Posted by: Sacha on May 17, 2019
I'm currently writing a thesis on the subject and found your article. You don't give much sources except the one that serves you. Recycling gold saves 80% of the CO2 impact (source : https://link.springer.com/content/pdf/10.1007/bf03214988.pdf), not only it brings down environmental impact of making a ring but it also helps to recycle electronic wastes and creates new jobs and new industries. Social, environmental and economic justice will come by giving to these communities the opportunity of learning how to recycle what we have instead of destroying landscapes, forests, ecosystems, for the sake of pretending helping communities "because it is the only way for them to survive". Please show me a study that will demonstrate that in Macdesa in Peru people would die if they couldn't extract gold. To me it sounds as some greenwashing, playing on customers feelings to make them feel good, as if small scale mining with illegal practices going against environment and people wellbeing could make a drastic change by giving back 5% of the gold price (2.000$ / kg when current gold price is 40.000 $ / kg). Please don't get me wrong, it's a great initiave, but don't pretend that's the only way and don't try to shame other companies. Something is better than nothing, you have no real fact to justify your position and you should focus on what you do and can do better, not on explaning to people what they should think about other initiatives.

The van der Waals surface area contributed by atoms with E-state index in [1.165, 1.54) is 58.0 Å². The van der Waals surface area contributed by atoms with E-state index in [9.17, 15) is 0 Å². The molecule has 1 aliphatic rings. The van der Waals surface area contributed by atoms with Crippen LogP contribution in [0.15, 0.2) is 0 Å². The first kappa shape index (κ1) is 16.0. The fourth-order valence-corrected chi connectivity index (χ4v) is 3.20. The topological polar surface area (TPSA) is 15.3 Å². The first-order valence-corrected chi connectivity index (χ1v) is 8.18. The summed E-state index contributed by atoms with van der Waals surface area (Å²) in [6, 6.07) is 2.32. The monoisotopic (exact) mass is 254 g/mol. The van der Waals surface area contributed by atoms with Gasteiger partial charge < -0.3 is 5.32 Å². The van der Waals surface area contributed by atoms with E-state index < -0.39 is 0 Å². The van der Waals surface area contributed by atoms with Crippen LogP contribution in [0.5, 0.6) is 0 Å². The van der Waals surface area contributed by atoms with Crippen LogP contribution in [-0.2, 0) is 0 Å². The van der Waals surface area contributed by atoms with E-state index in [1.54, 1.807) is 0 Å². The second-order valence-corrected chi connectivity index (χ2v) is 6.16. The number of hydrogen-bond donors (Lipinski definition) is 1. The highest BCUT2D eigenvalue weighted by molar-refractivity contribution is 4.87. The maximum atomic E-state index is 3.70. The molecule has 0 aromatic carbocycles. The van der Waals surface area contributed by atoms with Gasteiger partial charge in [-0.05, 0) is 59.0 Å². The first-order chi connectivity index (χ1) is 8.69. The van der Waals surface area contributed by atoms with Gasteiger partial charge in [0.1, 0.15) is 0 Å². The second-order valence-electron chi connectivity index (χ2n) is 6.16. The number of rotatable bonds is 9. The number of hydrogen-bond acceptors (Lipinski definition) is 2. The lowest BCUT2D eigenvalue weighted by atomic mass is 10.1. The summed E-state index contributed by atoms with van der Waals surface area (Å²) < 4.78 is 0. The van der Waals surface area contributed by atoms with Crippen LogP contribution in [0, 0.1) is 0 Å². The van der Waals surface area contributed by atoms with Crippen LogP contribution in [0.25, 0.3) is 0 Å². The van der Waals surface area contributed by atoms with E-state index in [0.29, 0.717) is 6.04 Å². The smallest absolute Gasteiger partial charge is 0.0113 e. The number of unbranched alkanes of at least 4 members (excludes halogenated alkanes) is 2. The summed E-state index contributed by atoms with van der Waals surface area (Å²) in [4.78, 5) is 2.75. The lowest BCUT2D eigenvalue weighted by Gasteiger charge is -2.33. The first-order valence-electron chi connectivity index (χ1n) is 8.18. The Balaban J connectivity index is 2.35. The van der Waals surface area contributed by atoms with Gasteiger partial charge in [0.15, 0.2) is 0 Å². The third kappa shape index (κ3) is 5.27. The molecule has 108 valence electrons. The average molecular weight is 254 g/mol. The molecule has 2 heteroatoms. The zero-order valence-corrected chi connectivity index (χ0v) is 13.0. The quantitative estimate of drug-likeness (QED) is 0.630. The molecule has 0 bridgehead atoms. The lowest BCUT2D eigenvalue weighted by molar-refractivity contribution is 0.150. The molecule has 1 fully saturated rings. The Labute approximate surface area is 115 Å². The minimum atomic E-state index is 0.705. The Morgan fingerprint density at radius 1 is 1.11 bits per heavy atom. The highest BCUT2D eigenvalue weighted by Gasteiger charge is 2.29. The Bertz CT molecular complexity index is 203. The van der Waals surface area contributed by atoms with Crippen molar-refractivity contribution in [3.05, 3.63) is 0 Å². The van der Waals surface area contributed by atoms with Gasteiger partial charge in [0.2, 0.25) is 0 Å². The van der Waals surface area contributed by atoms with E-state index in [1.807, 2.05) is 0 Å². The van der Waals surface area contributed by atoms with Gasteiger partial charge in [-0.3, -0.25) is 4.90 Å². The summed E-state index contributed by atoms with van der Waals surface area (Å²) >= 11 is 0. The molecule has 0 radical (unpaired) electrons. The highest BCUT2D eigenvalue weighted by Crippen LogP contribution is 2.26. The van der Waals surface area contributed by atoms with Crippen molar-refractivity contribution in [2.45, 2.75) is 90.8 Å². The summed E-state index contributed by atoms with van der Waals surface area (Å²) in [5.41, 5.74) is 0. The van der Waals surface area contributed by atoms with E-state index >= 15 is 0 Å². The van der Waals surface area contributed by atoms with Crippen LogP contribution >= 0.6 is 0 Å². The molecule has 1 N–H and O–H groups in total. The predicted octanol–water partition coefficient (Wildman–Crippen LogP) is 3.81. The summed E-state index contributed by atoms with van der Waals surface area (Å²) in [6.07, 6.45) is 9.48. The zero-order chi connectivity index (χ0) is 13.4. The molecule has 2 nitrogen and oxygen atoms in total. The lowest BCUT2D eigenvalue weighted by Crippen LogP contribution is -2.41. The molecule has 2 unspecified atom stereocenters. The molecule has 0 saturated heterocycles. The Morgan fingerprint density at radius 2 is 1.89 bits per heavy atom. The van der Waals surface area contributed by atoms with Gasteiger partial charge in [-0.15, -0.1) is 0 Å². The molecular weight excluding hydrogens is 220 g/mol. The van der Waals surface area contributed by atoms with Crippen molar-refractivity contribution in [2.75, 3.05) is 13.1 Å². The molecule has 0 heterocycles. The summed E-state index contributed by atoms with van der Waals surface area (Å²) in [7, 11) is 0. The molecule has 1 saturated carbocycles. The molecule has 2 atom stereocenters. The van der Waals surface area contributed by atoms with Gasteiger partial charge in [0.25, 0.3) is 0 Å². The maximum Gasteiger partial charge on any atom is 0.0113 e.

Posted by: Marc Choyt on May 17, 2019